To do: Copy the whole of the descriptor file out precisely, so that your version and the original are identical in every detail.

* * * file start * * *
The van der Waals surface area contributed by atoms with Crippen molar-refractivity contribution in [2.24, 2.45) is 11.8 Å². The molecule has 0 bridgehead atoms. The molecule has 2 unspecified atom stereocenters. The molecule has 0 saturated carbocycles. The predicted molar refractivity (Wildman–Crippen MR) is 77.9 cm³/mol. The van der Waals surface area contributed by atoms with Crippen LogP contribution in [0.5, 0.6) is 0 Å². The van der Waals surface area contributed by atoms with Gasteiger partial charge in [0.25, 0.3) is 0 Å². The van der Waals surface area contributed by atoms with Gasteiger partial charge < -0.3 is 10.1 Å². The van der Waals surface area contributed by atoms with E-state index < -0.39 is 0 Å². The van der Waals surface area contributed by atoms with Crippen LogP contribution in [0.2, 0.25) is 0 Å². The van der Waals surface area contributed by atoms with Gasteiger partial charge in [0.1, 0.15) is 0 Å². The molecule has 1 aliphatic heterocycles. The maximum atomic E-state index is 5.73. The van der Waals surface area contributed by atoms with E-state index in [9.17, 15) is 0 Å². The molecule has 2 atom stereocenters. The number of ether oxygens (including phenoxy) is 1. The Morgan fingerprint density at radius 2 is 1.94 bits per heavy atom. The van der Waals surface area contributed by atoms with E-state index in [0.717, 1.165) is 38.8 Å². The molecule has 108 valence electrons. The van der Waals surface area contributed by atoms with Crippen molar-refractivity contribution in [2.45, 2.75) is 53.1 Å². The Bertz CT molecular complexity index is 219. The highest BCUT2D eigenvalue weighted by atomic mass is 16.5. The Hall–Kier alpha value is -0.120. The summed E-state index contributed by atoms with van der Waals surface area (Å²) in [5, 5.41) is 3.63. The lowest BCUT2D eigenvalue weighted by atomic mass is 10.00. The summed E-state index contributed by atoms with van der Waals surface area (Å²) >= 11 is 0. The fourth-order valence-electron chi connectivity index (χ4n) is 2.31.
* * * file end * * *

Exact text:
The van der Waals surface area contributed by atoms with Crippen molar-refractivity contribution in [2.24, 2.45) is 11.8 Å². The molecule has 0 bridgehead atoms. The molecule has 2 unspecified atom stereocenters. The molecule has 0 saturated carbocycles. The predicted molar refractivity (Wildman–Crippen MR) is 77.9 cm³/mol. The van der Waals surface area contributed by atoms with Crippen LogP contribution in [0.5, 0.6) is 0 Å². The van der Waals surface area contributed by atoms with Gasteiger partial charge in [0.25, 0.3) is 0 Å². The van der Waals surface area contributed by atoms with Gasteiger partial charge < -0.3 is 10.1 Å². The van der Waals surface area contributed by atoms with E-state index < -0.39 is 0 Å². The van der Waals surface area contributed by atoms with Crippen LogP contribution in [0.2, 0.25) is 0 Å². The van der Waals surface area contributed by atoms with Gasteiger partial charge in [0.1, 0.15) is 0 Å². The molecule has 1 aliphatic heterocycles. The maximum atomic E-state index is 5.73. The van der Waals surface area contributed by atoms with E-state index in [9.17, 15) is 0 Å². The molecule has 2 atom stereocenters. The number of ether oxygens (including phenoxy) is 1. The Morgan fingerprint density at radius 2 is 1.94 bits per heavy atom. The van der Waals surface area contributed by atoms with E-state index in [0.717, 1.165) is 38.8 Å². The molecule has 108 valence electrons. The van der Waals surface area contributed by atoms with Crippen molar-refractivity contribution in [2.45, 2.75) is 53.1 Å². The Bertz CT molecular complexity index is 219. The highest BCUT2D eigenvalue weighted by atomic mass is 16.5. The Hall–Kier alpha value is -0.120. The summed E-state index contributed by atoms with van der Waals surface area (Å²) in [5, 5.41) is 3.63. The lowest BCUT2D eigenvalue weighted by atomic mass is 10.00. The summed E-state index contributed by atoms with van der Waals surface area (Å²) >= 11 is 0. The fourth-order valence-electron chi connectivity index (χ4n) is 2.31.